Friday Education And Speakers

Each year building enclosure industry professionals from across North America and abroad gather at the IIBEC International Convention and Trade Show for education covering the latest techniques and technologies in building enclosure design, repair, and maintenance.

IIBEC Continuing Educational Credit
All registered attendees will receive Continuing Educational Hours (CEHs) based on hourly attendance at educational programs and the trade show.

AIA Continuing Educational Credit
AIA Credit has been submitted by IIBEC to AIA for approval.

Trade Show Continuing Educational Credit
Attendees will earn 2.0 CEHs for spending up to four hours on the trade show floor. Attendees who spend more than four hours at the trade show will receive 3.0 CEHs.

Listed below are the sessions that will be presented at the 2023 IIBEC International Convention and Trade Show.

Presentation Classification Codes:

  • Air Barriers: AB
  • Building Commissioning: BECxP
  • Building Enclosure: BE
  • Building Enclosure Technology: BET
  • Business/Professional Development: BPD
  • Codes & Standards: C&S
  • Exterior Wall: EW
  • Leak Detection: LD
  • Restoration: RS
  • Roofing: R
  • Waterproofing: WP
  • Wind: W
  • Safety: S
  • Sustainability: SUS

Friday, March 3 – Auxiliary Seminars

Additional fees apply. Learn more here.

Use of UAS and Reality Capture Technology in Transforming the Future of Enclosure Assessment (3 sessions)

(Additional fees apply. Learn more here.)

Session 1 of 3: Drone-based 3-D Photogrammetry in Building Enclosure Consulting Practice

7:45 a.m. – 9:15 a.m.




This course has been approved for 1.5 IIBEC Continuing Education Hours.

Session Description

Recommendations for the use of drone-based 3-D photogrammetry modeling in building enclosure consulting practice will be provided. Discussion includes the different types of drones, drone program requirements, and recommendations, as well as the photogrammetry processing software and computer requirements. Demonstrations of example workflows and case projects will be shown to further enhance the learners’ experience.

Learning Objectives

  • Review initial drone program recommendations and relevant FAA part 107 requirements.
  • Explore types of drones and photogrammetry processing software in the building enclosure industry.
  • Review and discuss photogrammetry workflows and example deliverables.
  • Identify the strengths and weaknesses of drone-based 3-D photogrammetry


Jenn Boelter
Building Envelope Professionals Group LLC |Oregon, WI

Jenn Boelter is the director of virtual modeling and chief pilot for Building Envelope Professionals Group LLC (BEPG). Boelter provides oversight and management of the BEPG drone program. Boelter routinely conducts 3-D photogrammetry data acquisition and modeling and continues to lead BEPG’s “drone to BIM” workflow development. She also provides laser scanning, point cloud development, and the integration of laser scanning and photogrammetry 3-D meshes.

Thomas Gernetzke, F–IIBEC, RBEC
Building Envelope Professionals Group LLC |Oregon, WI

Thomas Gernetzke, F–IIBEC, RBEC, is the principal consultant for Building Envelope Professionals Group LLC. Gernetzke is a past-president of IIBEC, was influential in the creation of the IIBEC Emerging Professionals Committee, and helped initiate the RCI–IIBEC Foundation Convention Scholarship program. He is currently serving as the chairman of the IIBEC Advocacy Committee and is a member of the IIBEC Jury of Fellows.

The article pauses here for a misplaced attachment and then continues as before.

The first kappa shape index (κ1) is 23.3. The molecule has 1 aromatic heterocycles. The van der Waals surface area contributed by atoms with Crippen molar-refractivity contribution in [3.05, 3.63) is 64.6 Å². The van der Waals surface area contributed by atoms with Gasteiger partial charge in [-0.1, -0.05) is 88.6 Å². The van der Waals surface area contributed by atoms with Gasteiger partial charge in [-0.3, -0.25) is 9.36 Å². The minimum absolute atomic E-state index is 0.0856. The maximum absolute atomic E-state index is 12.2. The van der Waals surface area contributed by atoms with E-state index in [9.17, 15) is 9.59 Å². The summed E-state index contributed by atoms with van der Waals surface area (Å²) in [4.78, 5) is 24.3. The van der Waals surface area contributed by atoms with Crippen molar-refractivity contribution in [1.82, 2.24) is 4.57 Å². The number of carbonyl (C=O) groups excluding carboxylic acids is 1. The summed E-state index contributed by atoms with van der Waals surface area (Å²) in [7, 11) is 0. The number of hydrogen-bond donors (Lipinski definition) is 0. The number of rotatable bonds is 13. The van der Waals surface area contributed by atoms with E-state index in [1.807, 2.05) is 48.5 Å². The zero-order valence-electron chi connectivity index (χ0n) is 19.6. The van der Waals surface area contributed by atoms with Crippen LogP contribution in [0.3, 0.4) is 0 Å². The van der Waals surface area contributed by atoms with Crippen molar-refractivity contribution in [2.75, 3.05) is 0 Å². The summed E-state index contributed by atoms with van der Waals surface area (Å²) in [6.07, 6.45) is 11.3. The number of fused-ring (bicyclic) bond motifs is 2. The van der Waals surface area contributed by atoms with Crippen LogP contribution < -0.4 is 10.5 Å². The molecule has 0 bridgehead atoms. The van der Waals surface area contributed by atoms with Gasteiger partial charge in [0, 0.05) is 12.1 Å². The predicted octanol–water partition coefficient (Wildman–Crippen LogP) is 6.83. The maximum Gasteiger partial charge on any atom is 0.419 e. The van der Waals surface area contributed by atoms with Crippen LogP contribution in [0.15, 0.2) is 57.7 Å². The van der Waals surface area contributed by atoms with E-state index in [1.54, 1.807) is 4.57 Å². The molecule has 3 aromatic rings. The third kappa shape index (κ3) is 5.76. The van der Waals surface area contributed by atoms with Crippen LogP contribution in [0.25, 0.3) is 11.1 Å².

Session 2 of 3: Introduction to LiDAR and Its Uses in Building Enclosure and Beyond

9:30 a.m.–11:00 a.m.




This course has been approved for 1.5 IIBEC Continuing Education Hours.

Session Description

Light Detection and Ranging (LiDAR) is a remote sensing method that allows for the creation of accurate and detailed three-dimensional models of objects or spaces. LiDAR has the ability to resolve variations in the millimeter scale, collect millions of data points in a single scan, and be quickly collected from a number of platforms. This technology has been utilized in a variety of industries and continues to grow in use with new applications.

In this seminar, an introduction to LiDAR technology and its uses in the facility engineering realm is presented. A brief discussion on the concept of LiDAR, its field methods, and current uses within the industry will be followed by several project examples where LiDAR was used successfully. These examples have applications in the building enclosure discipline. In addition, other example projects where LiDAR has been used, including where it has been integrated with geophysical data, will be discussed to provide a complete overview of its current use and to facilitate discussion of other potential applications.

Learning Objectives

  • Introduce the concept of LiDAR and its applications within the facility engineering field.
  • Discuss and provide examples of LiDAR and the different types of data collection.
  • Outline the different uses of LiDAR within the BEC science field.
  • Identify when it is appropriate to use LiDAR within the industry.


Robert Hendricks, PhD
Terracon | Dallas, TX

Robert Hendricks, PhD is the senior staff geophysicist for the facilities group in Terracon’s Dallas office. During the course of his research, Hendricks has made use of multiple geophysical and 3-D modeling technologies, including light detection and ranging, or LiDAR. Since Hendricks joined Terracon in 2017, he has been leading an initiative to integrate LiDAR technology into Terracon’s repertoire. He has conducted numerous building enclosure works (both with and without geophysical and LiDAR technologies) as well as a cornucopia of LiDAR-based analysis projects.

Session 3 of 3: Eye in the Sky: Mitigating Facade Access Risks Through Unmanned Aircraft System Aerial Imagery

11:15 a.m.–12:45 p.m.